Tilework of the Silk Road: Patterns and Symbols
Stories of the Silk Road tell of camels and caravans, and the treasures they carried. After the 8th century advent of Islam, when travelers stopped to rest along the way at Central Asian oases, they began to see mosques, minarets, and buildings elaborately decorated with brilliant tiles. These tiles were embellished with leaves, vines, and various designs, often in green, blue and turquoise hues – seven main colors in all.
The colors of tiles have their own significance. Blue was the dominant color in Samarkand, symbolizing the world of ideas and intellect during Timur’s era. Over time, those blue tiles came to be the color of mourning in Central Asia – appropriate in the Gur-Emir and other mausoleums.
You can often catch travelers along the Silk Road standing motionless before a mosque or madrassah, struck by the lustrous patterns created by the interlocking tiles, a combination of geometry and artistry.
Travel with MIR Along the Silk Road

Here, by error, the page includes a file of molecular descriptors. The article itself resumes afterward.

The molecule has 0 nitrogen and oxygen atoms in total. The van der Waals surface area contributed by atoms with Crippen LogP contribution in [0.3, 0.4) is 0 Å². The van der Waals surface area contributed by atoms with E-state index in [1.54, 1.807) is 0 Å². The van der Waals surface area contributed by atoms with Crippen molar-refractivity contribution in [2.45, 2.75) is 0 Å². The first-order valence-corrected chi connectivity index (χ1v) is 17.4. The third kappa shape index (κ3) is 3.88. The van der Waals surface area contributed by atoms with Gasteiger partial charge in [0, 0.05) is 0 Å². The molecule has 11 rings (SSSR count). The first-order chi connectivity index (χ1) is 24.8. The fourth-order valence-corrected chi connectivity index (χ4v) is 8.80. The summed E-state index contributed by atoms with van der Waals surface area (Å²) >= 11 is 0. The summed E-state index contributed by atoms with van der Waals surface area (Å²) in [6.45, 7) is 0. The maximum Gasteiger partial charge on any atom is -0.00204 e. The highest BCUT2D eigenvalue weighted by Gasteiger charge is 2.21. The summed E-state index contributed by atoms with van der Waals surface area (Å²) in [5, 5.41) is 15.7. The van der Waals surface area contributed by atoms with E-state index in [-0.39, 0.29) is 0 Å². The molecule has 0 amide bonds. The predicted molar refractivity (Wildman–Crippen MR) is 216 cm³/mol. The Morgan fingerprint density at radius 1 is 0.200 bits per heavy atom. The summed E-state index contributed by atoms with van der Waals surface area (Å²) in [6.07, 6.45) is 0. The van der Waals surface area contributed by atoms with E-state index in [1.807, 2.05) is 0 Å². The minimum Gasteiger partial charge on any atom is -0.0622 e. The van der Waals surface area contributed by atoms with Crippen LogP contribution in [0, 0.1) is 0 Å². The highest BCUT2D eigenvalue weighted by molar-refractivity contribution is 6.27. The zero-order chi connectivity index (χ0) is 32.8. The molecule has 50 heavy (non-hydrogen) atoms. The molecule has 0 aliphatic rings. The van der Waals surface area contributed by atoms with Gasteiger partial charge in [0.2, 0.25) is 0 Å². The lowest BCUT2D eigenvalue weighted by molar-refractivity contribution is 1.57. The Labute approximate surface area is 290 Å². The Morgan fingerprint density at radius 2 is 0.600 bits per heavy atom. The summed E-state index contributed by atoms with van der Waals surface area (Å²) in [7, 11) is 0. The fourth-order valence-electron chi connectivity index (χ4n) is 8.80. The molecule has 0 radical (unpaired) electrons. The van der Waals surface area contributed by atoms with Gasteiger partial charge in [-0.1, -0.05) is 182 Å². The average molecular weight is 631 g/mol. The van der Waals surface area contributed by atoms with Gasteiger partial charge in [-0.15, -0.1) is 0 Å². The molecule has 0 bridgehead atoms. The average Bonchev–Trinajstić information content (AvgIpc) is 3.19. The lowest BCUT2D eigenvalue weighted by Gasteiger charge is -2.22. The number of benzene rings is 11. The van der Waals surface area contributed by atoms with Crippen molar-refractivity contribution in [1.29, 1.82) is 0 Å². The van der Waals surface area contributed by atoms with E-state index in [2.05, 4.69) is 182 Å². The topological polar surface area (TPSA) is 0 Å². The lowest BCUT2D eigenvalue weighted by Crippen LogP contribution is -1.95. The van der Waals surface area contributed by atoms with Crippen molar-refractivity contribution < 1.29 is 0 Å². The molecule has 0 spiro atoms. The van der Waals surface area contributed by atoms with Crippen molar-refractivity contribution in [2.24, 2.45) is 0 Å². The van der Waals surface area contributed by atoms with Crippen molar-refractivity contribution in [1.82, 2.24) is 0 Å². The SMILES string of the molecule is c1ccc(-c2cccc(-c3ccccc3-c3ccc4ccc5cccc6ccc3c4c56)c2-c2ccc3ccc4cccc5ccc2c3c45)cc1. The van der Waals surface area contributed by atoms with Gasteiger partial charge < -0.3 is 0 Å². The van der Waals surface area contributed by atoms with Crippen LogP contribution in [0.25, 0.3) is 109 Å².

MIR has nearly 30 years of travel experience in Central Asia and has an affiliate office in Uzbekistan. We have a roster of contacts that can take you to places that you didn’t even know you wanted to go. Our full service, dedication, commitment to quality, and destination expertise have twice earned us a place on National Geographic Adventure’s list of “Best Adventure Travel Companies on Earth.”
There are several ways to enjoy the tilework of the Silk Road. All of these tours include time in Samarkand, Uzbekistan:
- Silk Road small group tours
- Silk Road rail journeys by private train
- Travel the Silk Road on an independent journey or on a custom, private tour, handcrafted to your pace, dates and interests.
Contact us about our small group tours or handcrafted itineraries by phone (800-424-7289) or email today.
Top Photo: Intricate tile designs on a Samarkand mosque. Photo Credit: Lindsay Fincher
PUBLISHED: April 5, 2016